Like any young man with dreams, record-setting UTSA guard Jhivvan Jackson has faced challenges.
One of the biggest came when he was growing up in Puerto Rico, and he knew he wanted to move to the U.S. mainland to further his ambitions as a basketball player.
To make the move effectively, Jackson had to learn how to speak English.
“My parents already knew my dream was to play college basketball,” he said. “In P.R., the school that I was going to, for two or three grades I went to bilingual school so already all my classes were in English down there. The only class I was taking in Spanish was an actual Spanish class.
“My parents, they knew at one point I wanted to come out here. They kind of wanted me to, early on, learn English. Like I say, I went to that bilingual school for a couple of years, and that got me right. I watched a lot of TV, and then when I moved for seventh grade I already knew English. I wasn’t fluent. You know, I had a strong accent. But I understood it.”
Jackson made the move to Texas. He went on to attend Euless Trinity High, where he became one of the best ball players in the Dallas area.
“It was a little challenging, obviously, but after a couple years, after eighth grade, I was already good,” he said. “I’m good at learning language. Like I said, I already had schooling and knew how it was. It was all about writing it and taking the accent away a little bit. But, everything was smooth. Like I said, my dad helped me with that. He did it with me and my brother. That got us better.”
As a basketball player, Jackson continues to improve.
He entered UTSA as a freshman for the 2017-18 season with high hopes but no guarantees. In that time, he has led the Roadrunners to winning records in three of four seasons.
Jackson has also created a splash with his offensive production, averaging 18.4 points as a freshman, followed by seasons of 22.9 and 26.8. This year, he’s averaging 20.4 as UTSA continues its quest for an NCAA tournament bid.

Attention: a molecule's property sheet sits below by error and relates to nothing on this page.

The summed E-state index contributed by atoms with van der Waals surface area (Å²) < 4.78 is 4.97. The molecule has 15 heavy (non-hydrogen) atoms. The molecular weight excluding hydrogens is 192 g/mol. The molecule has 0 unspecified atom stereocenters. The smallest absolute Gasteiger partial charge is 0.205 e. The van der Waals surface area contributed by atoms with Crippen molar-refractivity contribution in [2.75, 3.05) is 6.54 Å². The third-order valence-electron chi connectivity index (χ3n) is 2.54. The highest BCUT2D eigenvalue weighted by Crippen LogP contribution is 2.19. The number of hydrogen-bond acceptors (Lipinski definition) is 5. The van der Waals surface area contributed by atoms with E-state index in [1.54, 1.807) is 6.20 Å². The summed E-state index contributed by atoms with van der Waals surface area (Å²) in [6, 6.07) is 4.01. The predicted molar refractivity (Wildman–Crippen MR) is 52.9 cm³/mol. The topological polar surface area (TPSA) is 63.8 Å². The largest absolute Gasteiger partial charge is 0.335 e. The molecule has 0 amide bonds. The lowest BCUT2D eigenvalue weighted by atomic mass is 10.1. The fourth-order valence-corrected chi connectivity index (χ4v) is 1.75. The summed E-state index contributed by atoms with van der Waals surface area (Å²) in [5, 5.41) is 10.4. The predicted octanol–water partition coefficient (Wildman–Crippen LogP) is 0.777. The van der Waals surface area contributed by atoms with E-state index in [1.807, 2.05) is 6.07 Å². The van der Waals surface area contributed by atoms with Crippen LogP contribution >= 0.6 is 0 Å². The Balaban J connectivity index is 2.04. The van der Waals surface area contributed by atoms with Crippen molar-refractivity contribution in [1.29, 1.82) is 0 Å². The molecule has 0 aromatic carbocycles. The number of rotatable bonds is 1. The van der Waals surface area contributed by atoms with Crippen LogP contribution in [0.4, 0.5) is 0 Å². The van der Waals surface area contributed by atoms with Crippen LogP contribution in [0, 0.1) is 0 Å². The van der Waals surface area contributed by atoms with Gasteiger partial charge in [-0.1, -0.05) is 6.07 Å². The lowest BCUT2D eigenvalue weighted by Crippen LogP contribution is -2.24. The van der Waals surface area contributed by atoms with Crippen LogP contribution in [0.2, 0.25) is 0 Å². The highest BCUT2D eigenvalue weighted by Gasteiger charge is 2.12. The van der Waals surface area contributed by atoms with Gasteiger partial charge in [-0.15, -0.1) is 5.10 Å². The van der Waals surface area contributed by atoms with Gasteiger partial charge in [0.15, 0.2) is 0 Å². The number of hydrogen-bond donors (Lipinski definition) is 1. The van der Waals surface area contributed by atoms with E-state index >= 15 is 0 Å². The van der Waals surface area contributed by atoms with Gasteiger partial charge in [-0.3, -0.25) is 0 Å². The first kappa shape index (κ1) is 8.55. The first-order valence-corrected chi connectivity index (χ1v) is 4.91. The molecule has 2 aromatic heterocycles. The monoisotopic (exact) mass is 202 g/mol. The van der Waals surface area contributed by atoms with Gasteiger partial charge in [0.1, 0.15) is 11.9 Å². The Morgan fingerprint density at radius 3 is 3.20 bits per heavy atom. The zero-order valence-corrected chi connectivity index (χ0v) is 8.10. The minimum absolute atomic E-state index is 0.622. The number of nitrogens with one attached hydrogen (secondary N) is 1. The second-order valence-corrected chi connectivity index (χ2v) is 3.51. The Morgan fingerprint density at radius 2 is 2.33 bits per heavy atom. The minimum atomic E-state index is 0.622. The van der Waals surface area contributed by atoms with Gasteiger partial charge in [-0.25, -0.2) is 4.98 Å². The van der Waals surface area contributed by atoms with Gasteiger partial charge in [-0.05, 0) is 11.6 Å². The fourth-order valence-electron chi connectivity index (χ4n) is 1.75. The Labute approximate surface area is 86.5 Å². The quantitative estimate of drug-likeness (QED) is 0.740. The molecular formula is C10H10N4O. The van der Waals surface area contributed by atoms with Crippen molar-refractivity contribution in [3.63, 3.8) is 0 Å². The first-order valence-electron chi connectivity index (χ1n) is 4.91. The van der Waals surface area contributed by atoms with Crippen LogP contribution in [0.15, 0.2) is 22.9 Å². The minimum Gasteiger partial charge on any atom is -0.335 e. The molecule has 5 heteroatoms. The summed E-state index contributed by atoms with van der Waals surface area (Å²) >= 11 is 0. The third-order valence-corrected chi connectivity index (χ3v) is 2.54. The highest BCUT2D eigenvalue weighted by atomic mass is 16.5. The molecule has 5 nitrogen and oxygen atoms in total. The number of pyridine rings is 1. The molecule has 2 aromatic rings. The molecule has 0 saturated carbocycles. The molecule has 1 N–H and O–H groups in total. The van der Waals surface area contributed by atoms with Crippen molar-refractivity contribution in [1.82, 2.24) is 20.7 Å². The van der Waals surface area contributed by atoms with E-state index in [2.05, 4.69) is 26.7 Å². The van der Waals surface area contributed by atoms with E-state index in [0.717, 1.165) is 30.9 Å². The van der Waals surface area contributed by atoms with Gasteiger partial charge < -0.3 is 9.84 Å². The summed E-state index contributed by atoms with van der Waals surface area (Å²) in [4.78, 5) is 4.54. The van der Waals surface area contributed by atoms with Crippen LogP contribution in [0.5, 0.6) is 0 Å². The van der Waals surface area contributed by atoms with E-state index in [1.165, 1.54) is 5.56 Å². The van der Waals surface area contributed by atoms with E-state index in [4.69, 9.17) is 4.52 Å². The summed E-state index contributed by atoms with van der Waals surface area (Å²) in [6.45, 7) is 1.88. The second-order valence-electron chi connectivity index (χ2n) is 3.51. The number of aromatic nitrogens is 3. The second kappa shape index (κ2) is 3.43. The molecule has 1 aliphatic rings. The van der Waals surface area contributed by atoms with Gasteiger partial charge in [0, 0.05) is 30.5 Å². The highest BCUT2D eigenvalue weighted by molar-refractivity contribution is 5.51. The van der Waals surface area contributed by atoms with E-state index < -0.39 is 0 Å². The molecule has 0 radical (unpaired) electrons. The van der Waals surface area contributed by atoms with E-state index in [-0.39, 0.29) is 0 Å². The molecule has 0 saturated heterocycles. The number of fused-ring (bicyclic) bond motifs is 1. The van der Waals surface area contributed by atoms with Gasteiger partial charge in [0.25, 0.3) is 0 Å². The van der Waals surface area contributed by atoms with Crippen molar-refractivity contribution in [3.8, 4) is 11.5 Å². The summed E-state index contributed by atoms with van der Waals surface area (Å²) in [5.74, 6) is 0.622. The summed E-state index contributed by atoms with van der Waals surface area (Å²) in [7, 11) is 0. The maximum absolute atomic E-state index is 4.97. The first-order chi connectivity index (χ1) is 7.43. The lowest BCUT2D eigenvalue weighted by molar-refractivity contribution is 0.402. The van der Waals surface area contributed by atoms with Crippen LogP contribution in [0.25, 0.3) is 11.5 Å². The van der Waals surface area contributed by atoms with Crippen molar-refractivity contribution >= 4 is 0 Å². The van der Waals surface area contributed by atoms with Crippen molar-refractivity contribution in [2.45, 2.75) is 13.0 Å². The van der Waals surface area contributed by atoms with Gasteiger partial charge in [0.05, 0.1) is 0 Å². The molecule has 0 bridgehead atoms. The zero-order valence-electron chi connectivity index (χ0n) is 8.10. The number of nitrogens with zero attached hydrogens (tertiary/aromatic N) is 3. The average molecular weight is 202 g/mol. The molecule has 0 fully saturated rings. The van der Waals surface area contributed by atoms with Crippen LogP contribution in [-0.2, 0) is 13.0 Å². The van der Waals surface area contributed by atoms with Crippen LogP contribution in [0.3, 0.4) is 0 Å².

An important step comes tonight when the Roadrunners host the UAB Blazers. The Blazers, with 18 wins on the season, remain as one of the best teams in Conference USA despite having lost three of their last four in conference play.
As usual, UTSA coach Steve Henson will call on Jackson and fellow senior standout Keaton Wallace to step up to meet the moment. The two had power knocked out in their apartment last week during the winter storm. But they’ll be ready. It’s perhaps their last weekend at home, so the expectation is that they’ll put some pressure on the Blazers. Quite a bit of pressure, probably.
Leroy Jackson, the ball player’s father, said basketball drives his son.
“He’s very dedicated toward it,” Jackson said. “Since he was a kid, he was always that way. Always. He loves working out. Basketball takes him away from everything that’s negative. That’s a sacred time for him.”
Ultimately, Jackson wants the NCAA tournament bid and he wants it badly.
Along the way, though, the spotlight will continue to shine on him because of his scoring prowess. Last year, he became the school’s all-time scoring leader. Two weeks ago, he moved into the Top 100 in all-time career scoring in NCAA Division I.
Earlier this week, he learned that he had become the top career scorer in Division I history among athletes who were born in Latin America. Jackson (with 2,461 points) has passed the likes of J.J. Barea, Greivis Vasquez, Luis Flores, Felipe Lopez, Khadeen Carrington and Rolando Blackman on the list.
Barea is a Puerto Rico native who played in college at Northeastern. Blackman came out of Panama and played years ago at Kansas State. Both enjoyed long NBA careers. Blackman, in fact, was an NBA all-star four times.
Jackson said it’s “crazy” to think about what he has accomplished.
“Some of those players are players I kind of look up to a little bit or have seen play growing up,” he said. “It’s kind of crazy that I passed them. But, obviously, all the credit goes to my hard work, my teammates and my coaches. They really were the ones that trusted me and put me in those positions to be the player that I am right now.”
UAB at UTSA, today, 6 p.m.
UAB at UTSA, Saturday, 3 p.m.
C-USA tournament, March 9-13, at Frisco
UAB 18-5, 10-4
UTSA 12-9, 8-6
Here is the list of athletes born Latin America who have been identified in the top seven in Division I career scoring:
Jhivvan Jackson, born in Bayamon, Puerto Rico, scored 2,461 points at UTSA, through 2021.
J.J. Barea, Mayaguez, Puerto Rico, 2,290, at Northeastern, through 2006.
Greivis Vasquez, Caracas, Venezuela, 2,171, at Maryland, through 2010.
Luis Flores, San Pedro de Macoris, Dominican Republic, 2,160, at Rutgers and Manhattan, through 2004.
Felipe Lopez, Santo Domingo, Dominican Republic, 1,927, at St. John’s, through 1998.
Khadeen Carrington, Trinidad, 1,846, at Seton Hall, through 2018.
Rolando Blackman, Panama City, Panama, 1,844, at Kansas State, through 1981.